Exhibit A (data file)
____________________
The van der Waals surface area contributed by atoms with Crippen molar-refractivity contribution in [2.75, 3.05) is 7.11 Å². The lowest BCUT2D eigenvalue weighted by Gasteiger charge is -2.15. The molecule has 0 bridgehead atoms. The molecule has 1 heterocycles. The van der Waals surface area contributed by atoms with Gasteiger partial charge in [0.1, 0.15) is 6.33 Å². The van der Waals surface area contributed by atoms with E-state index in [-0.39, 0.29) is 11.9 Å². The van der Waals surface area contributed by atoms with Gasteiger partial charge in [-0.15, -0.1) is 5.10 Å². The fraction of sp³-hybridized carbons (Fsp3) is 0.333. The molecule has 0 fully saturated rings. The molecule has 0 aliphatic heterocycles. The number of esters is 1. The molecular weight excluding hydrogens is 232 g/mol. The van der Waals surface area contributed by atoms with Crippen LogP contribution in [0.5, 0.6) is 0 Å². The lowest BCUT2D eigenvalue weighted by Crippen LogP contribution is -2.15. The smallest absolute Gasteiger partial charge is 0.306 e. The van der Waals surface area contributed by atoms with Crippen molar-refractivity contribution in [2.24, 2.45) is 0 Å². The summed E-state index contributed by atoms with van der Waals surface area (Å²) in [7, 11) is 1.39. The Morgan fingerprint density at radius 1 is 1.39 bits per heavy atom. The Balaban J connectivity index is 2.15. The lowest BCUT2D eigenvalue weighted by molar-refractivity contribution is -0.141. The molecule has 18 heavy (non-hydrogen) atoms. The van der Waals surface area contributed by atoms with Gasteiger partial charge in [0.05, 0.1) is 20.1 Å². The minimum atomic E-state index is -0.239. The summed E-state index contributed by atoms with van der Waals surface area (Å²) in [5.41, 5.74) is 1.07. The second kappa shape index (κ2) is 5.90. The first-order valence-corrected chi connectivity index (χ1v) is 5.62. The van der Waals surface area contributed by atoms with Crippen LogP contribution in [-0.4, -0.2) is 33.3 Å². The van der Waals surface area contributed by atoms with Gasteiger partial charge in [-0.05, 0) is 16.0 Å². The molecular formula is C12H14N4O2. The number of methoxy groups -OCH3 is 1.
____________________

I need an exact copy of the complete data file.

The van der Waals surface area contributed by atoms with Crippen molar-refractivity contribution in [2.75, 3.05) is 7.11 Å². The lowest BCUT2D eigenvalue weighted by Gasteiger charge is -2.15. The molecule has 0 bridgehead atoms. The molecule has 1 heterocycles. The van der Waals surface area contributed by atoms with Gasteiger partial charge in [0.1, 0.15) is 6.33 Å². The van der Waals surface area contributed by atoms with E-state index in [-0.39, 0.29) is 11.9 Å². The van der Waals surface area contributed by atoms with Gasteiger partial charge in [-0.15, -0.1) is 5.10 Å². The fraction of sp³-hybridized carbons (Fsp3) is 0.333. The molecule has 0 fully saturated rings. The molecule has 0 aliphatic heterocycles. The number of esters is 1. The molecular weight excluding hydrogens is 232 g/mol. The van der Waals surface area contributed by atoms with Crippen LogP contribution in [0.5, 0.6) is 0 Å². The lowest BCUT2D eigenvalue weighted by Crippen LogP contribution is -2.15. The smallest absolute Gasteiger partial charge is 0.306 e. The van der Waals surface area contributed by atoms with Crippen molar-refractivity contribution in [2.24, 2.45) is 0 Å². The summed E-state index contributed by atoms with van der Waals surface area (Å²) in [7, 11) is 1.39. The Morgan fingerprint density at radius 1 is 1.39 bits per heavy atom. The Balaban J connectivity index is 2.15. The lowest BCUT2D eigenvalue weighted by molar-refractivity contribution is -0.141. The molecule has 18 heavy (non-hydrogen) atoms. The van der Waals surface area contributed by atoms with Gasteiger partial charge in [0.05, 0.1) is 20.1 Å². The minimum atomic E-state index is -0.239. The summed E-state index contributed by atoms with van der Waals surface area (Å²) in [5.41, 5.74) is 1.07. The second kappa shape index (κ2) is 5.90. The first-order valence-corrected chi connectivity index (χ1v) is 5.62. The van der Waals surface area contributed by atoms with Crippen LogP contribution in [-0.4, -0.2) is 33.3 Å². The van der Waals surface area contributed by atoms with Gasteiger partial charge in [-0.05, 0) is 16.0 Å². The molecular formula is C12H14N4O2. The number of methoxy groups -OCH3 is 1.